Visual communication in the age of memes and fandom

The Meme, journalism and visual misinformation discussion came as a continuation of last year’s panel at #IJF17 and saw Jennifer 8. Lee, co-founder and CEO Plympton, moderate a conversation on how images circulate in our meme infused -and confused- world, debating alongside An Xiao Mina from Meedan), Connie Moon Sehat who is the director of NewsFrames Global Voices and Farida Vis, director of the Visual Social Media Lab.

Farida Vis started her presentation with a project that actually arose from last year’s panel, a collaboration with First Draft got a better understanding on the part they play in the media environment. As we are constantly overwhelmed with imagery, misinformation can spread a lot faster through pictures, and the need to understand how and why that happens was pressing. The research managed to differentiate 21 types of images used during the campaign, taking in consideration various decisive factors. It also expanded the initial 7 types of misinformation to 10, ranging from inaccurate or accurate humour, all the way to fabricated content, false connections, false context or exaggeration to name just a few. Their most significant finding was that the “false context imagery” occupied the top percentage in this rank. This aspect made their work very hard, as algorithms could not correctly trace situations in which the image itself is not the issue, but the context is, and that needed interpretation. As the full report is due in a few weeks time, Farida Vis also announced that she’ also planning new research on the theme.

An Xiao Mina, technologist, writer and artist, went on to discuss politics and fandoms and the importance emotions play in both areas. Mina recalled the “Oprah 2020” moment, in which the internet exploded with memes proposing Oprah Winfrey as the new incoming president of the United States. She pointed out that even if we’re talking different sets of values, the branding and the omnipresence they both exude connects Trump and Oprah to the same kind of communication and engagement with their public.

“We need to start taking Kim Kardashian, Grumpy Cat, The Walking Dead more seriously to understand why are these types of media really popular and how are politicians, how are people engaging in politics leveraging these techniques and what we can learn from them”

Furthermore, she added that the duo of “fandom” and “anti-fandom” lie at the roots of present online interaction, both when it comes to celebrities and politics, and so Trump has adapted his communication style in a way that meets the requirements of a reality star, always present in the media.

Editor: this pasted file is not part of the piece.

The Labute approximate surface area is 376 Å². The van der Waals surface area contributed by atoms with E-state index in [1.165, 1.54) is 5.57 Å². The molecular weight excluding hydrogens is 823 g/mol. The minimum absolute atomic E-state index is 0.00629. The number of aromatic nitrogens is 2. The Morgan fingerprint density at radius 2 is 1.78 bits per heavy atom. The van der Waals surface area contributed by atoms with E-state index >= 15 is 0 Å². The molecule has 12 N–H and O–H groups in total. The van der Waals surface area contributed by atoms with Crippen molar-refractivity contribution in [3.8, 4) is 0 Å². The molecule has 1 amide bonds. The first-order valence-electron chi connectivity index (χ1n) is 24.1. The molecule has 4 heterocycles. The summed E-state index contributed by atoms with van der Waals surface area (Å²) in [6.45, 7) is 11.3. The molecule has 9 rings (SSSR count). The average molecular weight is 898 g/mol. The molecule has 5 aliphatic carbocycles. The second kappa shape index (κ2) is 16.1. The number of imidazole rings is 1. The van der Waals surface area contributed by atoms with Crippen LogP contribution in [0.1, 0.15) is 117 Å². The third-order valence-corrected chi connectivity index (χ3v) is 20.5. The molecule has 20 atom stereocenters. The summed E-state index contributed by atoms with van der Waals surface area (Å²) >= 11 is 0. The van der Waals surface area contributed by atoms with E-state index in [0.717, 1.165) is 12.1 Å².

Drawing a parallel with the popular show The Walking Dead,  Mina pointed out that the same notion used with trailers and teasers, -leading up to something- is heavily used in the president’s narrative. “You pull attention rather than pushing agendas,” Mina said. It comes as little surprise, in this new narrative climate, that the most searched for topics of 2017 were the Women’s March followed by the infamous “cofveve”, the typo-turned meme posted by president Trump on Twitter. So in this context of transmedia and engaging audiences on a powerful emotional level, there is a need for journalists to understand these emotions better, and to be able to frame a story accurately and to capture the nuances.

Connie Moon Sehat took the discussion forward by showing the maps these memes draw, tracing the images while they get to circulate large numbers of countries, in circles of remixed information. The example she pointed out was one photo taken from the tanker accident that took place in 2010 in the Democratic Republic of Congo, where over 230 people got killed. The same picture travelled the internet to describe multiple events (for instance it circulated in Nigeria in 2015 and Myanmar in 2016) that happened in over 20 countries around the world. The image kept its cyclical movement (a movement that was challenging to follow using algorithms), and Sehat emphasised how the same information got recycled to a point in which it became grossly misleading, even with the best intentions on the part of the users who mostly wanted to show their sympathy or wanted the story to be told.

Returning to the topic of emotions, Farida Vis also showed how many of the images used to misinform played on fears and imagination. That imagery tries to push emotional buttons easy to reach in any given society (terrorism, crime, minorities); again, this very emotive aspect makes it a lot more difficult to be traced in all its complexity using algorithms. The discussion went ahead with Xiao Mina urging journalists to explore the emotional background that has so much to do with the current rhetorics. She recommended to develop a more sophisticated understanding of the mechanisms that can lead to being disruptive or constructive; also the broader aspect of memes was touched, as they represent an expression of an underlying, complicated situation that can and will be used negatively to produce misinformation or to trigger strong emotional response. Their message was loud and clear: the things we tend to treat too lightly, such as memes and other internet phenomena, can and will be used against us by groups and political visions that no longer can be ignored. It is a situation that needs tackling and moreover, studying, to better understand and apply this new way of communication.